Secondary Logo

Institutional members access full text with Ovid®

Share this article on:

Expanding the Paradigm of Occupational Safety and Health: A New Framework for Worker Well-Being

Chari, Ramya, PhD; Chang, Chia-Chia, MPH, MBA; Sauter, Steven L., PhD; Petrun Sayers, Elizabeth L., PhD; Cerully, Jennifer L., PhD; Schulte, Paul, PhD; Schill, Anita L., PhD; Uscher-Pines, Lori, PhD

Journal of Occupational and Environmental Medicine: July 2018 - Volume 60 - Issue 7 - p 589–593
doi: 10.1097/JOM.0000000000001330
FAST TRACK ARTICLE

Objective: This article describes the National Institute for Occupational Safety and Health's (NIOSH) development of a conceptual framework for worker well-being. While well-being research is growing, there is a need to translate theoretical concepts into practical models for measurement and action.

Methods: Multidisciplinary literature reviews informed development of the worker well-being framework and major domains and subdomains. An expert panel helped prioritize constructs for measurement.

Results: The framework includes five domains and 20 subdomains and conceptualizes worker well-being as a subjective and objective phenomenon inclusive of experiences both within and beyond work contexts.

Conclusion: Well-being is a positive and unifying concept that captures multiple factors that contribute to workers’ health and quality of life. This work lays the foundation for larger well-being measurement efforts and will provide tools for NIOSH partners to help workers flourish.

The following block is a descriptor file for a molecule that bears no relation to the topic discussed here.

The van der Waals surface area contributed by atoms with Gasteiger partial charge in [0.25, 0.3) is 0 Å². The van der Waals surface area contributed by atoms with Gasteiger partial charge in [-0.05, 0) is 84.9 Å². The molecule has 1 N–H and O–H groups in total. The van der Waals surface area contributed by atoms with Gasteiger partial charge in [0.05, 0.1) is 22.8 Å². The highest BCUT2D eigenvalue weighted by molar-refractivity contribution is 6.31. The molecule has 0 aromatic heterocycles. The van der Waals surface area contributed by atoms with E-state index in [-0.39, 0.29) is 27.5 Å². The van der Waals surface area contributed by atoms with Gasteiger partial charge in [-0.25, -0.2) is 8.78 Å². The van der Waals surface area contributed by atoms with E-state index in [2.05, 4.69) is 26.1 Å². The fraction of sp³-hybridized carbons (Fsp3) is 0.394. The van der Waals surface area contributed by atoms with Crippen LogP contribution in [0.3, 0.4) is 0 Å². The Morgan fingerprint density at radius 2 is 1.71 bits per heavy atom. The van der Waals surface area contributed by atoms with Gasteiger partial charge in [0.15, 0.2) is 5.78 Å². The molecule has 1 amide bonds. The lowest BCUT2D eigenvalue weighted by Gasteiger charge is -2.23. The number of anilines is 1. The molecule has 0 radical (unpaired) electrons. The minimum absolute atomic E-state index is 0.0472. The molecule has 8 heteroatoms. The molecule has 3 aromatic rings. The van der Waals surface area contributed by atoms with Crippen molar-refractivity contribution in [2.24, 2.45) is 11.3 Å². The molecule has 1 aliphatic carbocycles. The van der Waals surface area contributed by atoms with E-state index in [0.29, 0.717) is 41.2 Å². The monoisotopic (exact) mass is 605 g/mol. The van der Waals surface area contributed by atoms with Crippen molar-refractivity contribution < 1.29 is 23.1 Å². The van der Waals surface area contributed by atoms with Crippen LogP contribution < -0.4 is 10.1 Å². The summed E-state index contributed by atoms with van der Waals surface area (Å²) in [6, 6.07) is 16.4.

RAND Corporation, Arlington, Virginia (Drs Chari, Petrun Sayers, Uscher-Pines); RAND Corporation, Pittsburgh, Pennsylvania (Dr Cerully); National Institute for Occupational Safety and Health, Washington, DC (Drs Chang, Schulte, Schill); AECOM N&C Technical Services, LLC, Cincinnati, Ohio (NIOSH Contractor) (Dr Sauter).

Address correspondence to: Ramya Chari, PhD, RAND Corporation, 1200 South Hayes St. Arlington, VA 22202 (rchari@rand.org).

Funding for this study was provided by National Institute for Occupational Safety and Health.

The authors have no conflicts of interest.

The findings and conclusions in this report are those of the authors and do not necessarily represent the official position of the National Institute for Occupational Safety and Health, Centers for Disease Control and Prevention.

Copyright © 2018 by the American College of Occupational and Environmental Medicine